More let-down from Japan
Brad Glosserman (Director of Research at Pacific Forum CSIS)
(This article originally appeared in the December 18, 2003 issue of South China Morning Post in Hong Kong and is reproduced here with permission from the publisher)
It is hard to get excited about last week's Japan-Asean summit. The decision to create a new "special relationship" between the two could be historic, but the economic free-trade areas that would provide its foundation look like long shots. Japanese efforts are likely to be frustrated by the same political forces that have blocked previous initiatives. That is a pity, not only for Japan, but also for the Southeast Asian governments that seek a rejuvenated relationship with Tokyo.
The meeting marked the 30th anniversary of Japan's relations with the Association of Southeast Asian Nations. Japanese officials had promised a "historic" meeting, implying at least that there would be something more than the fact of the summit itself. They issued a declaration - the "Tokyo Declaration for the Dynamic and Enduring Japan-Asean Partnership in the New Millennium" - that calls for deepening ties and better co-operation in the fields of political and security affairs, monetary and financial policies, and information technology.
Japan will provide US$1.5 billion over the next three years to promote human resources development for more than 40,000 people; and another US$1.5 billion over three years for sub-regional development projects such as the Mekong River Basin and the East Asean Growth Area that takes in Brunei Darussalam, Indonesia, Malaysia and the Philippines. Japan and Asean will co-operate to fight the spread of weapons of mass destruction, terrorism, piracy and transnational crimes; and they will undertake joint research to tackle emerging infectious diseases such as Sars.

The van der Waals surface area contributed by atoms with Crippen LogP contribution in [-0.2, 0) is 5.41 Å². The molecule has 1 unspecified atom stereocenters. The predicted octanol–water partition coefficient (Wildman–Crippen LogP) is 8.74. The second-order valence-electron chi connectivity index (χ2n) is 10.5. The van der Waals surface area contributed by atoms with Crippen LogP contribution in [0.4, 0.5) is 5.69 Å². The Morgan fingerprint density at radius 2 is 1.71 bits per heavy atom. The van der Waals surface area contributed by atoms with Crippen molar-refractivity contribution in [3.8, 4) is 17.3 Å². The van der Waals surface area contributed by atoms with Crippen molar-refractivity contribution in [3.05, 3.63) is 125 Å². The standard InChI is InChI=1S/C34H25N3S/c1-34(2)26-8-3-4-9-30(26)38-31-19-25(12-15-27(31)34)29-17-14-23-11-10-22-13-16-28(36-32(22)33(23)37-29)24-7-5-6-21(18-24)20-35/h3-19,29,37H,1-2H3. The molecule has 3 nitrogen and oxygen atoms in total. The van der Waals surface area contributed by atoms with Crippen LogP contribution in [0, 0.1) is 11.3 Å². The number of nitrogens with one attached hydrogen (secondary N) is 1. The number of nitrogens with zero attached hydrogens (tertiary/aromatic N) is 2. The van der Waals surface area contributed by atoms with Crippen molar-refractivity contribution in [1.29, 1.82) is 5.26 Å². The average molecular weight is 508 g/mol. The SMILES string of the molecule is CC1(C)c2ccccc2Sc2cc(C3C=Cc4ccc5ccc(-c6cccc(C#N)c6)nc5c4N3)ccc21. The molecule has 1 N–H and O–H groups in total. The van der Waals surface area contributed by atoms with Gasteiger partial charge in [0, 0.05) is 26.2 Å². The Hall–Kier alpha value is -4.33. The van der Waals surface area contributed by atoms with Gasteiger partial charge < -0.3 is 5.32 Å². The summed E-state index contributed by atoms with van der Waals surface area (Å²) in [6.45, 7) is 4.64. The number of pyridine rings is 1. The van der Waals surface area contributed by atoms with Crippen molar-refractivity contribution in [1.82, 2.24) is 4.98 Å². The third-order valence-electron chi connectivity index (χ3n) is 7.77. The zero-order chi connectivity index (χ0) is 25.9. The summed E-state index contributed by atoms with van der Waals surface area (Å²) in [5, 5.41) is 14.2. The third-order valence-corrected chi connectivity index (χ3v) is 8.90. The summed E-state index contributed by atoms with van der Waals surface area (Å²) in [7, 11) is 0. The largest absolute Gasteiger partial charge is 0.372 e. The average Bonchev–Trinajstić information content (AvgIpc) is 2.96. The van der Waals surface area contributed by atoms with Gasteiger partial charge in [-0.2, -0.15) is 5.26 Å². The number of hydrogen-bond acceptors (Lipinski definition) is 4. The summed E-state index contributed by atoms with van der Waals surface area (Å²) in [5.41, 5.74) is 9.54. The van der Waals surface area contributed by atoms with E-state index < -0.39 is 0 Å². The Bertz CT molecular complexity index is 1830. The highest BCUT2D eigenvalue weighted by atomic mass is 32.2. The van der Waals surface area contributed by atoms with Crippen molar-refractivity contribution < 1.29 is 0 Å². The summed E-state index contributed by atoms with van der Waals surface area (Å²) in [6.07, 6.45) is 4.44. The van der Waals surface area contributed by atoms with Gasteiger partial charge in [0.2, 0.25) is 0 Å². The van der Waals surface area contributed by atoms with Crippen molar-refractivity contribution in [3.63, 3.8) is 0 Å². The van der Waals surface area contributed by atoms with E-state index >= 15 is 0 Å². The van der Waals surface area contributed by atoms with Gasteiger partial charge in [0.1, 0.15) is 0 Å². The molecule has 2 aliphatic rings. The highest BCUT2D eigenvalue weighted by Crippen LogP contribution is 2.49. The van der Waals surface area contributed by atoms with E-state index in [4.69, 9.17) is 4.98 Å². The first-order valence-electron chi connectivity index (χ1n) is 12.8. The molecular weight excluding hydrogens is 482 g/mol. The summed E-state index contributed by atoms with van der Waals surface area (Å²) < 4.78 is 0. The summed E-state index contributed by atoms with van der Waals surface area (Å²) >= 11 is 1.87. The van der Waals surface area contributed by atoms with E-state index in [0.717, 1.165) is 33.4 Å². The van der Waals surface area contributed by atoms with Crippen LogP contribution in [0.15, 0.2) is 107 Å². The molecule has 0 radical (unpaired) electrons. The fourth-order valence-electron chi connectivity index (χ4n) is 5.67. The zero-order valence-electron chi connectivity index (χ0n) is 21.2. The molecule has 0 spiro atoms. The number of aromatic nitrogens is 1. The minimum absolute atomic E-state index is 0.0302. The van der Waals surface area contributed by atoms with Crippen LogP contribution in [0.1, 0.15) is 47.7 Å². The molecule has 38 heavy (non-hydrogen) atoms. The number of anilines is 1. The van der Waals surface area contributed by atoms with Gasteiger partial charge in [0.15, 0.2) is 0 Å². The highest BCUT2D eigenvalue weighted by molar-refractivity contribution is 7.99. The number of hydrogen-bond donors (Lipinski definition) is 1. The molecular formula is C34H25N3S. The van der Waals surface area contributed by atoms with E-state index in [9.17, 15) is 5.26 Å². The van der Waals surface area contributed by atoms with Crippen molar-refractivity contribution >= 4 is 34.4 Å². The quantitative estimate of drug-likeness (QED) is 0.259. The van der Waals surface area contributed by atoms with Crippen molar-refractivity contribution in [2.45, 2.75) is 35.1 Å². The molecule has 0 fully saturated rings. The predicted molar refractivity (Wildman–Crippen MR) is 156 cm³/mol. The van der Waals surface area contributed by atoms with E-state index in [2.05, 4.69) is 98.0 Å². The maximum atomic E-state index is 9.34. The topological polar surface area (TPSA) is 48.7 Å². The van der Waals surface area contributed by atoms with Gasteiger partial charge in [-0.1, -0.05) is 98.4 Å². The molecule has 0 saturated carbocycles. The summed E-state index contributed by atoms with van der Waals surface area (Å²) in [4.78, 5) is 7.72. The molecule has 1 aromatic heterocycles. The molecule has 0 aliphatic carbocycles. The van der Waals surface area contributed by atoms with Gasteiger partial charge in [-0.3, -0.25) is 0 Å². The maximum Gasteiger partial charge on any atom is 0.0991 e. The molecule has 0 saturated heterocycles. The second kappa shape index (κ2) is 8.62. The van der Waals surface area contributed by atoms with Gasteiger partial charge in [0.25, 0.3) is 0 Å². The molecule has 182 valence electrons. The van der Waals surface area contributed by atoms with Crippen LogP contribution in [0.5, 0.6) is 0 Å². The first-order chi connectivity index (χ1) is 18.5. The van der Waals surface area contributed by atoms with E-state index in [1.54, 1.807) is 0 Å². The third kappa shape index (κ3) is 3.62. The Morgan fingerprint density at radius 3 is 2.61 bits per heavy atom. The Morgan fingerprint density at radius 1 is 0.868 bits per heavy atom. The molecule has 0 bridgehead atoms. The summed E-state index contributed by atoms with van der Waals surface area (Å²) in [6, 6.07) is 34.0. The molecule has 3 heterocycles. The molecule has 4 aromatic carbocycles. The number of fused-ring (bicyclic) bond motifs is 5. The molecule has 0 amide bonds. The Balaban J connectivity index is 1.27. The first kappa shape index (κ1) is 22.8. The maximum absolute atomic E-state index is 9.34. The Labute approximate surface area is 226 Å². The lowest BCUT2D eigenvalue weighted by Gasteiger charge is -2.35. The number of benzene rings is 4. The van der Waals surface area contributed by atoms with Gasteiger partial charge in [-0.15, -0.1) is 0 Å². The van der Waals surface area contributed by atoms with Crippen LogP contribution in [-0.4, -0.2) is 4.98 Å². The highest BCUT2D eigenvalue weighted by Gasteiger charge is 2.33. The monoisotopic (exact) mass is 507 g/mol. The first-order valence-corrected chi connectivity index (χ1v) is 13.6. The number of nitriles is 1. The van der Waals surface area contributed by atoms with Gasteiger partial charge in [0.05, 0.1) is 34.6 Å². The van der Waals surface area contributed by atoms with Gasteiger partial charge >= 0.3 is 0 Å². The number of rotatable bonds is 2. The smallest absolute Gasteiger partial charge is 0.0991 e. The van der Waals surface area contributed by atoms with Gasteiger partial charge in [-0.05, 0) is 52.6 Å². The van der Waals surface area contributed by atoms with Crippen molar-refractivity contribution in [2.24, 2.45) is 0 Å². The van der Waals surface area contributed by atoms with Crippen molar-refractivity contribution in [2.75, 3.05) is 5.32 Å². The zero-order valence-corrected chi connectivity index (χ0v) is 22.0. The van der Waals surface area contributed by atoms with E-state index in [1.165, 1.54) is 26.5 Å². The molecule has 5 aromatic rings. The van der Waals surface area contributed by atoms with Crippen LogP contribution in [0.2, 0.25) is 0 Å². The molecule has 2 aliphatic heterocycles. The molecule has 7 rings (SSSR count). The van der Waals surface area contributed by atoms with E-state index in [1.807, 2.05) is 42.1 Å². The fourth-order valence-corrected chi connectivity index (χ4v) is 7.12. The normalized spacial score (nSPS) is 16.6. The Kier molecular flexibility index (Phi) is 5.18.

The biggest developments are Tokyo's decision to join Asean's Treaty of Amity and Co-operation (TAC) and the commitment to create a "comprehensive economic partnership" between Japan and Asean, which will include elements of a free-trade area, by 2012. Although the region-wide talks are not scheduled until 2005, the effort begins in earnest next year when Tokyo commences bilateral trade talks on free-trade agreements with Malaysia, Thailand and the Philippines.
It is difficult to be optimistic about their prospects. Japan's ability to negotiate free-trade agreements has been severely restrained by the power of the country's agricultural lobby, which has effectively blocked any deal that would liberalise farm imports.
The real tragedy is the wasted opportunity. Asean has warm feelings for Japan and looks for Tokyo to play a greater role in the region. Southeast Asia has a deep and abiding respect for Japan's accomplishments in the post-war era and greatly appreciates the assistance that Tokyo has provided in the past.
The problem for Japan is that its profile is shrinking. It is perceived as lacking confidence and being unable to take the initiative in dealing with the region. Tokyo is seen as invariably lagging behind China, and responding - unevenly - to Beijing's initiatives. This summit was seen as largely a response to China's offer last year to conclude an Asean-China strategic partnership that would include a free-trade agreement. The decision to join the TAC follows a similar decision by China and India at the Asean summit held in Bali in October. In our meetings throughout the region, China is invariably on the agenda - typically in the context of "the meaning and impact of China's rise".
Japan is rarely on the programme, and is infrequently mentioned in discussions. The fact is that ordinary Southeast Asians do not think about Japan much. That is not all bad, because it also means that the traditional obstacles to Japanese participation in regional affairs have diminished.
While China's rise is seen now as an opportunity rather than a threat, there is still some discomfort and much uncertainty about the implications of China's growing strength. Regional leaders see Tokyo as providing some balance - at a minimum, it offers them increased opportunities for bargaining with the two Asian powers.
Southeast Asians know that for all China's prospects, Japan will continue to be critical to the region's economic growth and development for some time to come. That is a critical consideration as the Asean-plus-three process matures and "East Asia" becomes better defined. But it will count for little if Japan cannot meet Southeast Asian expectations of concrete results from last week's summit. The past offers little grounds for optimism.